Invicta Men's 7035 Signature Collection Pro Diver Ocean Ghost Automatic Watch
- Quality Japanese-automatic movement; functions without a battery; powers automatically with the movement of your arm
- Durable mineral crystal; brushed and polished stainless steel case and bracelet
- Automatic; date function
- Blue dial with silver tone hands and hour markers; luminous hands; screw down enamel crown; exhibition case back
- Water resistant to 660 feet (200 M): suitable for recreational scuba diving
Details: Showcasing sleek, silver arrow hour markers set against a royal blue background, the Invicta Men's Signature Collection Pro Diver Ocean Ghost Automatic Watch works as both a sharp business accessory and a highly functioning diving tool. Featuring stainless steel construction, the watch includes a unidirectional bezel and a link wristband that's secured with a fold-over safety clasp. A strong mineral window shields the royal blue dial, which features handsome, silver dash hour markers, complementing minute indexes, and Arabic numerals that mark the minutes in increments of five. The dial also includes a date calendar at three o'clock and silver-tone watch hands. Featuring Japanese-automatic movement, the timepiece is water resistant to 660 feet (200 m).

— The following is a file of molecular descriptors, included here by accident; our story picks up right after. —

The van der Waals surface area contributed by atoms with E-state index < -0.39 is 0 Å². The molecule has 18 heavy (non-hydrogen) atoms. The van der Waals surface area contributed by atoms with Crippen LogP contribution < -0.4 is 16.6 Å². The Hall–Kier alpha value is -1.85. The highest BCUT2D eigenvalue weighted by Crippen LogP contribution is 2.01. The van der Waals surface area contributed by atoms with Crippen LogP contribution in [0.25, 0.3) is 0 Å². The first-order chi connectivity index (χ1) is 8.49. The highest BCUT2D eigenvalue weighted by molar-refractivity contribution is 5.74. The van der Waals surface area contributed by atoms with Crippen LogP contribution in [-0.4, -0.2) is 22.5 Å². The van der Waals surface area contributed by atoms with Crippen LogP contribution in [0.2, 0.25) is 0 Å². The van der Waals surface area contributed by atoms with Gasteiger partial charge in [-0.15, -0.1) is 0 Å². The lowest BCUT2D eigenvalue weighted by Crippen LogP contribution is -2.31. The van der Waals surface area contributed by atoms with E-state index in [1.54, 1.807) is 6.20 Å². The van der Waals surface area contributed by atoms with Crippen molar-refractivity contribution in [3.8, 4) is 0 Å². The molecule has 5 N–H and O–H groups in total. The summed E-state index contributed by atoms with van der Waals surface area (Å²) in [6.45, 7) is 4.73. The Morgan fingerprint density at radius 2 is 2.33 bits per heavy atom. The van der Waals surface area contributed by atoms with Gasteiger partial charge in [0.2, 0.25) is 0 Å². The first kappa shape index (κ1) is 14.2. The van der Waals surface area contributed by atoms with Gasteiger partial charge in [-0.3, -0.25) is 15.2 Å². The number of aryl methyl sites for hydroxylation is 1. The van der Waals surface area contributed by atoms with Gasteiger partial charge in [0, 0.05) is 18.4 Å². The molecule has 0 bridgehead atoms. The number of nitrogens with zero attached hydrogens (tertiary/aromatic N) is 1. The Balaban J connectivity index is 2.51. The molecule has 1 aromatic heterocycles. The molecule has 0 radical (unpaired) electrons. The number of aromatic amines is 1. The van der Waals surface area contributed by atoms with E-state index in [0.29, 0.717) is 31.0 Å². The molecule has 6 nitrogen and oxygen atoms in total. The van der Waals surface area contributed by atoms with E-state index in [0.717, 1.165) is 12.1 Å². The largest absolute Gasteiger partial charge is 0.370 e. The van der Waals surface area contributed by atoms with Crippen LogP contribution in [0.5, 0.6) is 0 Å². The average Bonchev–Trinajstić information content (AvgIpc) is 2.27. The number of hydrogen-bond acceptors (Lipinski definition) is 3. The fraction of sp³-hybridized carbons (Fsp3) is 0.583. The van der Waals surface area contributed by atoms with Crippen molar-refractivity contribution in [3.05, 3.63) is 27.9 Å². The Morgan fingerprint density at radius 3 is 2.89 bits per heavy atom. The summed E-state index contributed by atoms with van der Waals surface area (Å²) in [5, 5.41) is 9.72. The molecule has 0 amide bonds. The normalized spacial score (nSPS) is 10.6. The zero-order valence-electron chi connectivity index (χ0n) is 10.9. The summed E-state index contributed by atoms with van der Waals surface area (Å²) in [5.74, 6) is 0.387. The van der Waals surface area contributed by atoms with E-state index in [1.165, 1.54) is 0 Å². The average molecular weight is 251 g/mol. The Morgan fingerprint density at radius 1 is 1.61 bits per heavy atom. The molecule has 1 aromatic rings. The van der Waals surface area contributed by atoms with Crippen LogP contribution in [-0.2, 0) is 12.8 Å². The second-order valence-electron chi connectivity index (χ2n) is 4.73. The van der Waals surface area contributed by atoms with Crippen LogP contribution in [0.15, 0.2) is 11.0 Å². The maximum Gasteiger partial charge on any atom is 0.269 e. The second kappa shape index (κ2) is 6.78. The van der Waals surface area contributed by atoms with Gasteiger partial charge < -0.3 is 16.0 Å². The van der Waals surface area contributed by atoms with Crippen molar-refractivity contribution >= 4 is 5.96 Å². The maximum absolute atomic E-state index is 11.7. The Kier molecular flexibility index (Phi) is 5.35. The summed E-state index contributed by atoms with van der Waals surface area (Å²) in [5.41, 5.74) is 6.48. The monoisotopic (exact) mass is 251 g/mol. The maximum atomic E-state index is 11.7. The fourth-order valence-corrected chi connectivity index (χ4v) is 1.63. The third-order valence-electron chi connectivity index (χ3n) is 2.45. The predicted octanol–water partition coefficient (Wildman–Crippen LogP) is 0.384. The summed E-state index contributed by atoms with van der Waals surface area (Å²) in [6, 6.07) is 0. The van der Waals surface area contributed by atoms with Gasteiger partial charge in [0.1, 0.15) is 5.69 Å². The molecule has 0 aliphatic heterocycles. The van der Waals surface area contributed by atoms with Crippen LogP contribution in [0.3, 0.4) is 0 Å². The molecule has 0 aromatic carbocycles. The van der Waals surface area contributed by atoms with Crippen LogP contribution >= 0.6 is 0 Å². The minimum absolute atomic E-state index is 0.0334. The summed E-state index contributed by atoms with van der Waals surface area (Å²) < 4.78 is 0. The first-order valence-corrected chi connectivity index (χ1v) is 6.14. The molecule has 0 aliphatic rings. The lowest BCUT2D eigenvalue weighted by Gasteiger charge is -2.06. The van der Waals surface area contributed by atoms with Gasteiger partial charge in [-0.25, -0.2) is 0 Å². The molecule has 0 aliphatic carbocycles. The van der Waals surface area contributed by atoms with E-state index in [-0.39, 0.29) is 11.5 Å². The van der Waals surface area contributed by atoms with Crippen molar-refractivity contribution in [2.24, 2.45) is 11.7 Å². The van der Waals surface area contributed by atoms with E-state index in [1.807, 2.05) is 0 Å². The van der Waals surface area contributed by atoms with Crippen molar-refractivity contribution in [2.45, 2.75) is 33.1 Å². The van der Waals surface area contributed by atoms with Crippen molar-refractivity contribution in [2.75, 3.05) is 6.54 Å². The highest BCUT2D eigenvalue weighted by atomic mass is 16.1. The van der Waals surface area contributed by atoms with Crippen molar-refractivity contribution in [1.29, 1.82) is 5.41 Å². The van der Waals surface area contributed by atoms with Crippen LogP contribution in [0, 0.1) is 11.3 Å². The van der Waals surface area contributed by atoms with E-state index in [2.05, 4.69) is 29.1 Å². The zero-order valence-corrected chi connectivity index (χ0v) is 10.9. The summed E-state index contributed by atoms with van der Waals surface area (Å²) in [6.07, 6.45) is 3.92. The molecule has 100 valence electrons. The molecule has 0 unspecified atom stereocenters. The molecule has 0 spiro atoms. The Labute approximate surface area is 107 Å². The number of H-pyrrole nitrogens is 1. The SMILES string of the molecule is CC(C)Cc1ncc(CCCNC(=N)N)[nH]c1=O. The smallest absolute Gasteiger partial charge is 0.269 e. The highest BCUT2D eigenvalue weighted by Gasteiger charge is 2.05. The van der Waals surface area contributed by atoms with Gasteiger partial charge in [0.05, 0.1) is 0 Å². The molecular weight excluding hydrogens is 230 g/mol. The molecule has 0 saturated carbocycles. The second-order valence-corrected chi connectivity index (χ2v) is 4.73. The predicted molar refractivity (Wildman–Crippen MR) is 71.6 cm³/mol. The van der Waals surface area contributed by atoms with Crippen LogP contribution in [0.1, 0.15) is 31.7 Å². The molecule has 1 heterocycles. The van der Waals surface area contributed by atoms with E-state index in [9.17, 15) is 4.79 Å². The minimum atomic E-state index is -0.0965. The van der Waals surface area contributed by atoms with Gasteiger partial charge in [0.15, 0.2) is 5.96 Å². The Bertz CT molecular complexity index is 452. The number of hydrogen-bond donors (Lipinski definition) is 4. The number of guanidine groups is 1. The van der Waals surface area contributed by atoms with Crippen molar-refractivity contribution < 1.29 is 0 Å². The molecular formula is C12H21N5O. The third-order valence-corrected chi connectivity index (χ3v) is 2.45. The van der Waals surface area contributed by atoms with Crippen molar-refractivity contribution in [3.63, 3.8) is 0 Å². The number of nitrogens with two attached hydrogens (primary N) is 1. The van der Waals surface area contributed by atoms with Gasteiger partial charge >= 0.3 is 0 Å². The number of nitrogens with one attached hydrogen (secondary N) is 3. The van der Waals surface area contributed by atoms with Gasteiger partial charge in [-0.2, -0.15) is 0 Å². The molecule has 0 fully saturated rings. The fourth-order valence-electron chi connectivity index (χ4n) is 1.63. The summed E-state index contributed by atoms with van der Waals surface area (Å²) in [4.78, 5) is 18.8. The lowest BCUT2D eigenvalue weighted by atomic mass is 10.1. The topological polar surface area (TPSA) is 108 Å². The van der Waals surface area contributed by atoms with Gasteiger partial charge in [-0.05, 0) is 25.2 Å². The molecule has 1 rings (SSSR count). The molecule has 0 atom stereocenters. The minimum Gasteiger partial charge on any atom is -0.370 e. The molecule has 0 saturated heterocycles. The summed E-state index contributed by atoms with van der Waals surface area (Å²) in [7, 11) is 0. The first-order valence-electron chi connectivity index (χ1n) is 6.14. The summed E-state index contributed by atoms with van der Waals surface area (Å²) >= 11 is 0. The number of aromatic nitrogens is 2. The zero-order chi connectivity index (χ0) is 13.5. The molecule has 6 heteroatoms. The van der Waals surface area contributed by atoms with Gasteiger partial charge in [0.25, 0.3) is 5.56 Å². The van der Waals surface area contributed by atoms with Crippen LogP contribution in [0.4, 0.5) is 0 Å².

Screw Down Crowns: Many Invicta watches are equipped with a screw down crown to help prevent water infiltration. This is most common on our Diver models. In order to adjust the date and/or time on such a watch, you must first unscrew the crown before you can gently pull it out to its first or second click stop position. To do this, simply rotate the crown counterclockwise until it springs open. When you have finished setting the watch, the crown must then be pushed in and screwed back in tightly. Not doing so will cancel the water resistance of the watch and will void all warranties from the manufacturer. Overall, this process should not require a lot of effort or force.
Automatic watches do not operate on batteries. Automatic watches are made up of about 130 or more parts that work together to tell time. Automatic movements mark the passage of time by a series of gear mechanisms, and are wound by the movement of your wrist as you wear it. The gear train then transmits the power to the escapement, which distributes the impulses, turning the balance wheel. The balance wheel is the time regulating organ of a mechanical watch, which vibrates on a spiral hairspring. Lengthening or shortening the balance spring makes the balance wheel go faster or slower to advance or retard the watch. The travel of the balance wheel from one extreme to the other and back again is called oscillation. Lastly, automatic movements come in different types, including movements that are Swiss-made, Japanese-made, and more.
Also referred to as self-winding, watches with automatic movements utilize kinetic energy, the swinging of your arm, to provide energy to an oscillating rotor to keep the watch ticking. They're considered more satisfying to watch collectors (horologists) because of the engineering artistry that goes into the hundreds of parts that make up the movement. If you do not wear an automatic watch consistently (for about 8 to 12 hours a day), you can keep the watch powered with a watch winder (a great gift for collectors).